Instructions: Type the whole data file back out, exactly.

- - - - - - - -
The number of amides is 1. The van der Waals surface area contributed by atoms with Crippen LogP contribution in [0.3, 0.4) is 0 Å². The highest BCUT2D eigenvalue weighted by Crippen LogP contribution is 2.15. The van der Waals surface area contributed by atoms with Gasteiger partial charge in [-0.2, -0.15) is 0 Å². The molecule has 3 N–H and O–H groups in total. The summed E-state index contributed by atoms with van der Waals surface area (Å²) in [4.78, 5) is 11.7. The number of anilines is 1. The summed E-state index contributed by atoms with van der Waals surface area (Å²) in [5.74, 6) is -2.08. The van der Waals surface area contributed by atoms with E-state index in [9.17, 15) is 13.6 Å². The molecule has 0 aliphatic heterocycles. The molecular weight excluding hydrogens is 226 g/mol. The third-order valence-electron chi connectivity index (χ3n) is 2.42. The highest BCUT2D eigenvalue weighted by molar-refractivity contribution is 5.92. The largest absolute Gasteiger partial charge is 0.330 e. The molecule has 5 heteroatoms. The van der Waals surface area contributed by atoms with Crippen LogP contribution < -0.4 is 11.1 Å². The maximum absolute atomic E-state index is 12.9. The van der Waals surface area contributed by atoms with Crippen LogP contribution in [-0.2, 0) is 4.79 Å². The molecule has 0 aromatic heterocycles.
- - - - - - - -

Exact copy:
The number of amides is 1. The van der Waals surface area contributed by atoms with Crippen LogP contribution in [0.3, 0.4) is 0 Å². The highest BCUT2D eigenvalue weighted by Crippen LogP contribution is 2.15. The van der Waals surface area contributed by atoms with Gasteiger partial charge in [-0.2, -0.15) is 0 Å². The molecule has 3 N–H and O–H groups in total. The summed E-state index contributed by atoms with van der Waals surface area (Å²) in [4.78, 5) is 11.7. The number of anilines is 1. The summed E-state index contributed by atoms with van der Waals surface area (Å²) in [5.74, 6) is -2.08. The van der Waals surface area contributed by atoms with E-state index in [9.17, 15) is 13.6 Å². The molecule has 0 aliphatic heterocycles. The molecular weight excluding hydrogens is 226 g/mol. The third-order valence-electron chi connectivity index (χ3n) is 2.42. The highest BCUT2D eigenvalue weighted by molar-refractivity contribution is 5.92. The largest absolute Gasteiger partial charge is 0.330 e. The molecule has 5 heteroatoms. The van der Waals surface area contributed by atoms with Crippen LogP contribution < -0.4 is 11.1 Å². The maximum absolute atomic E-state index is 12.9. The van der Waals surface area contributed by atoms with Crippen LogP contribution in [-0.2, 0) is 4.79 Å². The molecule has 0 aromatic heterocycles.